The sudden rise of The Athletic has been one of the most interesting stories of 2017. As the sports media industry pivots to video and huge mainstream companies like Fox Sports decide to abandon the written word, The Athletic is going against the grain.

With signing the likes of Stewart Mandel, Ken Rosenthal, Seth Davis, and many, many other well-known writers, The Athletic certainly has one of the most impressive casts for a start-up in recent times. And they’re hoping that a subscription based service can reach those fans who really enjoy good sportswriting to create a new ecosystem not driven by video ads.

What also makes The Athletic unique is their two-pronged approach. While that national emphasis in college sports and Rosenthal’s signing have gotten a lot of headlines, it’s the local sites that are the core of their business.

Currently, The Athletic has sites for six cities/regions – Chicago, Detroit, Montreal, Toronto, Cleveland, and the Bay Area.

In an interview with Digiday, The Athletic says it’s not stopping there. The company appears to be very ambitious in their plans to continue to expand:

“Our strategy has shifted quite a bit,” The Athletic co-founder Alex Mather said. “We believe that every market is big enough to justify our model.”

Every market?? That might sounds like a stretch at first, and the questions might turn to whether or not fans in every market would be willing to pay to a subscription-based site. But when you think about how many fans pay for services like ESPN Insider or message boards or even now print newspapers and maybe it makes some sense. Right now the Montreal site only has the Canadiens listed in the team section, so perhaps it’s possible to see The Athletic: Oklahoma City somewhere down the line or other markets with just one major pro team.

Sure enough, more portals are on the way. Philadelphia appears to be next on the horizon and plans to do three of the biggest markets in the country – Los Angeles, New York, and Boston – are coming as soon as 2018.

However, it’s interesting to note that The Athletic is only profitable in one city thus far.

The Athletic covers teams in the Bay Area, Chicago, Toronto, Detroit and Cleveland, and will launch in Montreal and Philadelphia shortly. But it is only profitable in one — Toronto, where it has over 10,000 subscribers — because entering new markets is expensive. Mather said he likes to have at least 1.5 staffers covering each team in a given city. That’s why it’s stayed out of big markets. The Athletic expects to enter Los Angeles, New York and Boston in the next 18 months, though.

Make no mistake, it will be a challenge. We’ve seen ESPN go into the regional portal visit and ultimately abandon the concept. There are many, many newspapers and blogs that provide local, regional, and team-specific coverage out there as well. The big markets like Los Angeles and New York, which are so inundated with coverage options, may be the biggest test. It could be that the mid-major markets like Toronto and Cleveland – ones with multiple professional teams that don’t always get a ton of attention from national outlets – could be the sweet spot for the company.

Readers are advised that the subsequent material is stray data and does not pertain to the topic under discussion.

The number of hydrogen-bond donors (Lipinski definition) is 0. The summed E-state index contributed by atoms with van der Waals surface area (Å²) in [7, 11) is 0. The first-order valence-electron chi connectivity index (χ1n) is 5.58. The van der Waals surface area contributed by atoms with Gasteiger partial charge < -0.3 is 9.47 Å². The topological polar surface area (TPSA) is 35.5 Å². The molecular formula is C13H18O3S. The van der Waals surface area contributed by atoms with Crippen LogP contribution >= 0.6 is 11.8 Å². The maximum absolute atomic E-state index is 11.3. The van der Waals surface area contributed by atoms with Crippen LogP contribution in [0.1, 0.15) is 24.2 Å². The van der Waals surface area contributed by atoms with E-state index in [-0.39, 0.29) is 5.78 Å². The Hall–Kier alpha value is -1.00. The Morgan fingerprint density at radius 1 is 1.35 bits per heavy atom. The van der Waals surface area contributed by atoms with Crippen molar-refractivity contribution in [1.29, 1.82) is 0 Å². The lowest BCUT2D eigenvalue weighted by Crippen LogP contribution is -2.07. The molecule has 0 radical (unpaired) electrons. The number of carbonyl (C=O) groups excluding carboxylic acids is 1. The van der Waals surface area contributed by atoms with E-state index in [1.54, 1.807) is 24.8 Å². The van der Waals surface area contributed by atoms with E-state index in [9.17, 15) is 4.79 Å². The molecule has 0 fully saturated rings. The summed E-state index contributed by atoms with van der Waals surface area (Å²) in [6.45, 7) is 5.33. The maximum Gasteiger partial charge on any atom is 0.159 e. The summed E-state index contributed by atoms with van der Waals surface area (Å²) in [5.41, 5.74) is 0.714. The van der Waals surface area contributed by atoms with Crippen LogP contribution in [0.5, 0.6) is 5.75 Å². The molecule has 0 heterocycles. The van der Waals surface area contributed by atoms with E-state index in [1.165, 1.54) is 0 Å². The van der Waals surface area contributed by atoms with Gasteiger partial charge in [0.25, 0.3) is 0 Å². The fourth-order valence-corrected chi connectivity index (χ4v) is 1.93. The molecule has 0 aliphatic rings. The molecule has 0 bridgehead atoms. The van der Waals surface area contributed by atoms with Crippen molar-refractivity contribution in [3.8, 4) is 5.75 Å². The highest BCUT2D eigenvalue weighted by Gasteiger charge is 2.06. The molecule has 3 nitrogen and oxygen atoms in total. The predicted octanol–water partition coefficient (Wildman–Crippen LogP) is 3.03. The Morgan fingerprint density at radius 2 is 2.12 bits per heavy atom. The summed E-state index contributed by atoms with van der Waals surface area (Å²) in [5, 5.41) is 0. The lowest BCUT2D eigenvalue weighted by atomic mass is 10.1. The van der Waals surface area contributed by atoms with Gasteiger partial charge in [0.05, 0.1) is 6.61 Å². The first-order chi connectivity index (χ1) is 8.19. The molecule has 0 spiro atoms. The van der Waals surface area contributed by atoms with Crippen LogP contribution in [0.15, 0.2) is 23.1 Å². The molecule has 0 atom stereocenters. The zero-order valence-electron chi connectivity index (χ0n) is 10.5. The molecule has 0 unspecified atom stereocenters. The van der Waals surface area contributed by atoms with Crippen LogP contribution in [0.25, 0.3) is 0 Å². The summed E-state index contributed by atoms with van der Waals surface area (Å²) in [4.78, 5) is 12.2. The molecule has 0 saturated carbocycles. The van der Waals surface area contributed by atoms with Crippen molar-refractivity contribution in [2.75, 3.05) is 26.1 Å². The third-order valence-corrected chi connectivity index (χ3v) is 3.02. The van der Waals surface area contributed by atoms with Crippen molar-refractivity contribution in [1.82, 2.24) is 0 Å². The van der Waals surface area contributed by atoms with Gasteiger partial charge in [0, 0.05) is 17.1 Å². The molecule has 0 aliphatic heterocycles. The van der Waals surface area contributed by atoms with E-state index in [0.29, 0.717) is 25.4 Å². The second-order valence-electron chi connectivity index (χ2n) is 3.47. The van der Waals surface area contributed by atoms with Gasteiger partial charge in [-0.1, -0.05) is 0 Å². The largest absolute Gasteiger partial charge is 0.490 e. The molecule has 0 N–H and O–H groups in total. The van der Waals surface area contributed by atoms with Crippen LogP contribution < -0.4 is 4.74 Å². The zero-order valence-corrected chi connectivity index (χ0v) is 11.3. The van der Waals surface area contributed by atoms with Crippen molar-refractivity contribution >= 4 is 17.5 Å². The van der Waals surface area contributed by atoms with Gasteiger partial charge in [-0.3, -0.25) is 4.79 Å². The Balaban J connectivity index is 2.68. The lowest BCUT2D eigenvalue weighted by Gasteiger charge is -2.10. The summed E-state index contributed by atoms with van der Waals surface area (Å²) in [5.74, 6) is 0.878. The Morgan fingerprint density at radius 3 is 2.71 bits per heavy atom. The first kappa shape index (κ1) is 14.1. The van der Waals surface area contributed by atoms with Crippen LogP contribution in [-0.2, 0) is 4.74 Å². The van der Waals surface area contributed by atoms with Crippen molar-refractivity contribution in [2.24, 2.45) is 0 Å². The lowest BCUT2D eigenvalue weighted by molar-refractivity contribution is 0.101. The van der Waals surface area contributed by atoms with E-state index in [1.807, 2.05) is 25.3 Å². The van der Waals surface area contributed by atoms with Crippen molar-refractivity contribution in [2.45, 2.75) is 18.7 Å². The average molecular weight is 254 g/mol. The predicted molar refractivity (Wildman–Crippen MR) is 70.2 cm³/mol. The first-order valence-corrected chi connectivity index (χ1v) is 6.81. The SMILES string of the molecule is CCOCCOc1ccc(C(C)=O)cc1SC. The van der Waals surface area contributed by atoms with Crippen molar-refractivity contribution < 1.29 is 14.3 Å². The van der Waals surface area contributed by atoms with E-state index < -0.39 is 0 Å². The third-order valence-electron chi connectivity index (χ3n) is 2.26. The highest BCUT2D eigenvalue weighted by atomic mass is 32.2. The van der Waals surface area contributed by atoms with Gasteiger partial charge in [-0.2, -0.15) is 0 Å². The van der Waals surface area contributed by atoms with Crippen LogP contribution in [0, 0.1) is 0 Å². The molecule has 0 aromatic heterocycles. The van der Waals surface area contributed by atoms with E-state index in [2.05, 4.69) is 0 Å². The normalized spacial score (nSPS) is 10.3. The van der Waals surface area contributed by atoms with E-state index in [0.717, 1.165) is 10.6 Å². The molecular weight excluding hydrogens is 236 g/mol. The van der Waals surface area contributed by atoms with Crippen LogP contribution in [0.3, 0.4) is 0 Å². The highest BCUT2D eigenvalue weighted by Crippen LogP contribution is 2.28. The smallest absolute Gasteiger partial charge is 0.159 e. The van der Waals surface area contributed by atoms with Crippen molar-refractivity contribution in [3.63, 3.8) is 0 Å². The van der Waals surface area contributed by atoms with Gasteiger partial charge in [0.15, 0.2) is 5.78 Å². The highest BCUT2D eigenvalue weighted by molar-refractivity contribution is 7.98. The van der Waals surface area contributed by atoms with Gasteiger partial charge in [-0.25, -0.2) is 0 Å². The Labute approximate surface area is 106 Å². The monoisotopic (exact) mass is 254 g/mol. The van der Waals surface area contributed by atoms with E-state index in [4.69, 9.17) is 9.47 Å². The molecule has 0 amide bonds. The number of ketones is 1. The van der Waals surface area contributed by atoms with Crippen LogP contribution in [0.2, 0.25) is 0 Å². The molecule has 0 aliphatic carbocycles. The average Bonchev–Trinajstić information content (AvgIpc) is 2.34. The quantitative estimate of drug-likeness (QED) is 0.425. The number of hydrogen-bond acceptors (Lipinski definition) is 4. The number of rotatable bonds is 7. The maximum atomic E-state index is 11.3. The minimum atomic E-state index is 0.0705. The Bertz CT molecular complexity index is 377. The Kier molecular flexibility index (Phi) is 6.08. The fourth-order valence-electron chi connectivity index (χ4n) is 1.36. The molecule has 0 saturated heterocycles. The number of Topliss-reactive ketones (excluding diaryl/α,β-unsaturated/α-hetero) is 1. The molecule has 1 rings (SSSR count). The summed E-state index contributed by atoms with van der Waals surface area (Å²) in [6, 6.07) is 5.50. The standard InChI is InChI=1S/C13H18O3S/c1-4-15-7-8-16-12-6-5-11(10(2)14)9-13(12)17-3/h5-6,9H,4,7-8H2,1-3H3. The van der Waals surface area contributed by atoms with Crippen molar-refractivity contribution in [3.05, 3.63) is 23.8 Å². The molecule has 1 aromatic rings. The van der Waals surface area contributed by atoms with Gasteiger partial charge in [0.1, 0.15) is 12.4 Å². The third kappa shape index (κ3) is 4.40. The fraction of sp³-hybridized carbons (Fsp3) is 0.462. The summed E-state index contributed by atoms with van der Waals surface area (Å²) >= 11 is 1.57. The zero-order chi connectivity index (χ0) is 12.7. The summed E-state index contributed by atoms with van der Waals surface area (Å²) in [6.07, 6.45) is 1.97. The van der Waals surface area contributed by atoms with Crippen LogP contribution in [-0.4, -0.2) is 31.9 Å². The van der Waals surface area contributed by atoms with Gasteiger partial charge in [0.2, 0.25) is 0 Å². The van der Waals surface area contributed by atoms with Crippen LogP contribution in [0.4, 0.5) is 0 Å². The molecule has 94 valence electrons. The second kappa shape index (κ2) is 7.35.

Ultimately The Athletic will succeed based on whether or not they can get enough subscribers to become profitable. The central pitch they’ll have to make readers is that they have enough unique analysis and reporting to encourage fans to lay down that subscription fee. Can readers get content at The Athletic that they can’t get anywhere else, whether it’s local or national?


About Matt Yoder

Award winning sportswriter at The Comeback and Awful Announcing. The biggest cat in the whole wide world.

  • Stuart

    it would be great if they succeed because there is a lot of talented people who lost their jobs through no fault of their own. Big question is how much are they paying these people. A lot of them made six figures in their previous jobs.

  • BobLee Says

    I certainly support the concept of quality sportswriting but there really aren’t that many “special writers” any more. Rosenthal, a Peter Gammons, a Pat Forde… maybe a dozen or so at most that are worth paying for. The rest are the wannabees like the millennial know-it-alls that write for this site. No way I’m paying for their crap.

  • Chris

    For what it’s worth, I bought a year-long pass to Boston Sports Journal, strictly because they have Joe McDonald, formerly of ESPN, covering the Bruins and the NHL.

  • Bill Foy

    Whether or not it crashes, survives or thrives is an interesting question. I’ll tell you why I subscribed to The Athletic – Bay Area. I live in Minnesota, but I’m a native of San Francisco. I wanted good, in depth coverage of the Giants, the 49ers and the Warriors. So far, I’ve been very impressed with the articles and it has been well worth it, for me at least. They’ve also added some national coverage of several leagues, as well as College football. That excites me, as well. The price isn’t huge and I don’t have to battle ads and popup videos. I’m loving it so far, so I’m hoping the answer to the question is that it thrives.

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  • Phil A.

    I think the Athletic is a great concept. It’s all about the pitch, though: I’m down to throw $3.99 a month (considering my bank takes $15 and Netflix $10) to read about, say, the Dodgers or Lakers. If they can crack a niche in L.A. or New York or Boston, three massive sports markets, it’d be all gravy.

    Darkhorse city I think would eat it up: Dallas. The support for the big three teams is astounding, it’s the most underrated sports radio market in America and there’s tons of disposable income. Very white-collar, sports-passionate town.

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  • DopeyFish

    Toronto is a mid-major market in your mind? lolwut